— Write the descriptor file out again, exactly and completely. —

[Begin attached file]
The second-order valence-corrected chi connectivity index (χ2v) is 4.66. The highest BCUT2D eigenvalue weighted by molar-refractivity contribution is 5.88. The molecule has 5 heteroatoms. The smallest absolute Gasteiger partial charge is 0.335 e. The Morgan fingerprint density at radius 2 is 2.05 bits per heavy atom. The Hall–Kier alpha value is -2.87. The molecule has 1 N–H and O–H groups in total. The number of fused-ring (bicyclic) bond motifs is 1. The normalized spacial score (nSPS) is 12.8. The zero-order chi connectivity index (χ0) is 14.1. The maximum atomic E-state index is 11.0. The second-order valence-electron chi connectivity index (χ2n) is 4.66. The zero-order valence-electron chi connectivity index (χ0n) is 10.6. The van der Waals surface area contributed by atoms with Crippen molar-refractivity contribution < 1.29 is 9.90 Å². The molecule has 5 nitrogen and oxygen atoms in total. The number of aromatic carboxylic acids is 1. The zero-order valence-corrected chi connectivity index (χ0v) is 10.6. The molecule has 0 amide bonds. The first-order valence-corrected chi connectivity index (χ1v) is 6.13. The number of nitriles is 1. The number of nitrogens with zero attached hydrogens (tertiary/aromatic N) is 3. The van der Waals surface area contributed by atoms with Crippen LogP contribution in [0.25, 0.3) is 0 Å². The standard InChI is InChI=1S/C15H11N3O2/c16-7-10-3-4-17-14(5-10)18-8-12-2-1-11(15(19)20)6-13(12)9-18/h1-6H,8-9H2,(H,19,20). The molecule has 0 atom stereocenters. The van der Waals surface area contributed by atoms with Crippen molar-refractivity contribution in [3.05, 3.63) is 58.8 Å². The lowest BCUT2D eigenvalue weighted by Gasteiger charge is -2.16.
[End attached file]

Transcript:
The second-order valence-corrected chi connectivity index (χ2v) is 4.66. The highest BCUT2D eigenvalue weighted by molar-refractivity contribution is 5.88. The molecule has 5 heteroatoms. The smallest absolute Gasteiger partial charge is 0.335 e. The Morgan fingerprint density at radius 2 is 2.05 bits per heavy atom. The Hall–Kier alpha value is -2.87. The molecule has 1 N–H and O–H groups in total. The number of fused-ring (bicyclic) bond motifs is 1. The normalized spacial score (nSPS) is 12.8. The zero-order chi connectivity index (χ0) is 14.1. The maximum atomic E-state index is 11.0. The second-order valence-electron chi connectivity index (χ2n) is 4.66. The zero-order valence-electron chi connectivity index (χ0n) is 10.6. The van der Waals surface area contributed by atoms with Crippen molar-refractivity contribution < 1.29 is 9.90 Å². The molecule has 5 nitrogen and oxygen atoms in total. The number of aromatic carboxylic acids is 1. The zero-order valence-corrected chi connectivity index (χ0v) is 10.6. The molecule has 0 amide bonds. The first-order valence-corrected chi connectivity index (χ1v) is 6.13. The number of nitriles is 1. The number of nitrogens with zero attached hydrogens (tertiary/aromatic N) is 3. The van der Waals surface area contributed by atoms with Crippen LogP contribution in [0.25, 0.3) is 0 Å². The standard InChI is InChI=1S/C15H11N3O2/c16-7-10-3-4-17-14(5-10)18-8-12-2-1-11(15(19)20)6-13(12)9-18/h1-6H,8-9H2,(H,19,20). The molecule has 0 atom stereocenters. The van der Waals surface area contributed by atoms with Crippen molar-refractivity contribution in [3.05, 3.63) is 58.8 Å². The lowest BCUT2D eigenvalue weighted by Gasteiger charge is -2.16.